UK power generation from wind has increased in recent years due to sharp reductions in the costs of constructing and operating wind power facilities. Onshore wind power provides the cheapest electricity of any form of new generation built, and offshore is expected to continue to reduce in cost. Generating wind power does not emit greenhouse gases, hence future growth will help the UK meet its GHG emissions reduction targets. This POSTnote examines the innovations that have enabled wind power cost reductions, associated policy considerations and challenges for future deployment.Jump to full report >>
Key points in the POSTnote include:
In 2018, onshore and offshore wind farms combined generated 17% of UK electricity. The UK has installed the largest offshore wind capacity in the world, in part aided by government subsidies which have helped to reduce costs. The UK Government has pledged further support as part of a joint government-industry programme, the Offshore Wind Sector Deal, announced in March 2019.
Cost reductions between 2015 and 2017 allowed developers to sell power from most new projects in 2017 at a price that was 50% lower than 2015 projects. The factors enabling this trend include improved turbine designs, new construction techniques, more efficient operations and increased power production. In particular, increases in turbine size and design standardisation have helped developers install new farms at lower cost.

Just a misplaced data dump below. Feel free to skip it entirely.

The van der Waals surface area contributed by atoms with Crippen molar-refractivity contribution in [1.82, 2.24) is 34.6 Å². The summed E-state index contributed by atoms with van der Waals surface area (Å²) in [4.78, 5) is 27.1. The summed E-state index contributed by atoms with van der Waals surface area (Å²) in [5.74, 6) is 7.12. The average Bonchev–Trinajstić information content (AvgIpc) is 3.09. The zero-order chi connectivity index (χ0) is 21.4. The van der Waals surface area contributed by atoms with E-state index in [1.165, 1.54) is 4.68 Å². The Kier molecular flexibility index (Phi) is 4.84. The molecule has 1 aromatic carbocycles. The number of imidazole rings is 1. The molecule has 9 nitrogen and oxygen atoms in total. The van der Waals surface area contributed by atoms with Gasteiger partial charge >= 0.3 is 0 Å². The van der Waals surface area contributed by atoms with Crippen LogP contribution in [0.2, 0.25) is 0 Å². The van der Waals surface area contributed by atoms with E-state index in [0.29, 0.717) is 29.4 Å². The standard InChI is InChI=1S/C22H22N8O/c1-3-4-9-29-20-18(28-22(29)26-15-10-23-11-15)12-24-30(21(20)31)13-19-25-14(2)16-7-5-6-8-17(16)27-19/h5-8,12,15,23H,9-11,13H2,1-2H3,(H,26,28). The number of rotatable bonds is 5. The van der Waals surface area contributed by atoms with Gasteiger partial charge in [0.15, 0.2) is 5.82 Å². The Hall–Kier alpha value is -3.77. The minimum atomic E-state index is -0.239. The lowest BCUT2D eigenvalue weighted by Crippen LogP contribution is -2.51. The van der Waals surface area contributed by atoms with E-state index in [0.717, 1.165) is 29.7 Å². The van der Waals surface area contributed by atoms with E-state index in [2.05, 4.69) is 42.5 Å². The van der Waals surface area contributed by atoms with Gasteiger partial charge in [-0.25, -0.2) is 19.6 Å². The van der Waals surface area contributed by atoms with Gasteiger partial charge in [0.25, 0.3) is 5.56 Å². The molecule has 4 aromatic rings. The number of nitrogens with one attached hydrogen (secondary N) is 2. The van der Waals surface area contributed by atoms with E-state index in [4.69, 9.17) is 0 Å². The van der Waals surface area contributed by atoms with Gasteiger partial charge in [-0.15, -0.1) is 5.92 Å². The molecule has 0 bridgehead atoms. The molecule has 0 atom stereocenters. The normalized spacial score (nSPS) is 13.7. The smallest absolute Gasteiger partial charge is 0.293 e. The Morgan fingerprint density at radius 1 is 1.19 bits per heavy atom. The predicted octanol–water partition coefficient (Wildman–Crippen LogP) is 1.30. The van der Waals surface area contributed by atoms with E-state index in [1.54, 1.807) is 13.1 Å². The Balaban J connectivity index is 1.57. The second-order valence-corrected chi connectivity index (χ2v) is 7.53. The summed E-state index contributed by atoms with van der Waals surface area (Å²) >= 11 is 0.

New offshore wind projects are eligible to bid for a “Contract for Difference”, which provides generators with a guaranteed price for electricity sold (usually amounting to a subsidy). These and previous subsidy schemes have helped the sector become more efficient and competitive. However, no CfD funding or any other subsidy is available for new onshore wind projects. This, along with what many commentators perceive to be a restrictive planning regime, have led to the likely stalling of new onshore wind installations in the near future.
POSTnotes are based on literature reviews and interviews with a range of stakeholders and are externally peer reviewed. POST would like to thank interviewees and peer reviewers for kindly giving up their time during the preparation of this briefing, including
* Denotes contributors who acted as external reviewers of the briefing
Authors: Charalampos Michalakakis; Jack Miller
The Parliamentary Office of Science and Technology produces independent, balanced and accessible briefings on public policy issues related to science and technology.